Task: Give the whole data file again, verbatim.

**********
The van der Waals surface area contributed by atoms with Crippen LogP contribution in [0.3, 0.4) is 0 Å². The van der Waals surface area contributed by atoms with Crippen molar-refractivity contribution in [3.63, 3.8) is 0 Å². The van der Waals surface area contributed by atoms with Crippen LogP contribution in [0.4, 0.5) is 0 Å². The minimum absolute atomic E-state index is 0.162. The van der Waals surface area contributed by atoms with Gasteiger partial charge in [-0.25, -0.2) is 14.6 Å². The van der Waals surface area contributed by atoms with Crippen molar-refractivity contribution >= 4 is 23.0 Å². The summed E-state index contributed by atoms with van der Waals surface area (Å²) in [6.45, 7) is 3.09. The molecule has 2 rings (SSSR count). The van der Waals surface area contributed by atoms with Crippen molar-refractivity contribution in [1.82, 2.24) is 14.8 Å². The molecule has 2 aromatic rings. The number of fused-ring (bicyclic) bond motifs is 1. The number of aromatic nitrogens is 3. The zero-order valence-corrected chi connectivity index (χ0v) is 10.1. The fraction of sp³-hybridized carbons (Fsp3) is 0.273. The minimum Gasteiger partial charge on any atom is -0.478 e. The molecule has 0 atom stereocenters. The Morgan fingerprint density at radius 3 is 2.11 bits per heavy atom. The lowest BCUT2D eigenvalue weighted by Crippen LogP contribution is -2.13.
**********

The van der Waals surface area contributed by atoms with Crippen LogP contribution in [0.3, 0.4) is 0 Å². The van der Waals surface area contributed by atoms with Crippen molar-refractivity contribution in [3.63, 3.8) is 0 Å². The van der Waals surface area contributed by atoms with Crippen LogP contribution in [0.4, 0.5) is 0 Å². The minimum absolute atomic E-state index is 0.162. The van der Waals surface area contributed by atoms with Gasteiger partial charge in [-0.25, -0.2) is 14.6 Å². The van der Waals surface area contributed by atoms with Crippen molar-refractivity contribution >= 4 is 23.0 Å². The summed E-state index contributed by atoms with van der Waals surface area (Å²) in [6.45, 7) is 3.09. The molecule has 2 rings (SSSR count). The van der Waals surface area contributed by atoms with Crippen molar-refractivity contribution in [1.82, 2.24) is 14.8 Å². The molecule has 2 aromatic rings. The number of fused-ring (bicyclic) bond motifs is 1. The number of aromatic nitrogens is 3. The zero-order valence-corrected chi connectivity index (χ0v) is 10.1. The fraction of sp³-hybridized carbons (Fsp3) is 0.273. The minimum Gasteiger partial charge on any atom is -0.478 e. The molecule has 0 atom stereocenters. The Morgan fingerprint density at radius 3 is 2.11 bits per heavy atom. The lowest BCUT2D eigenvalue weighted by Crippen LogP contribution is -2.13.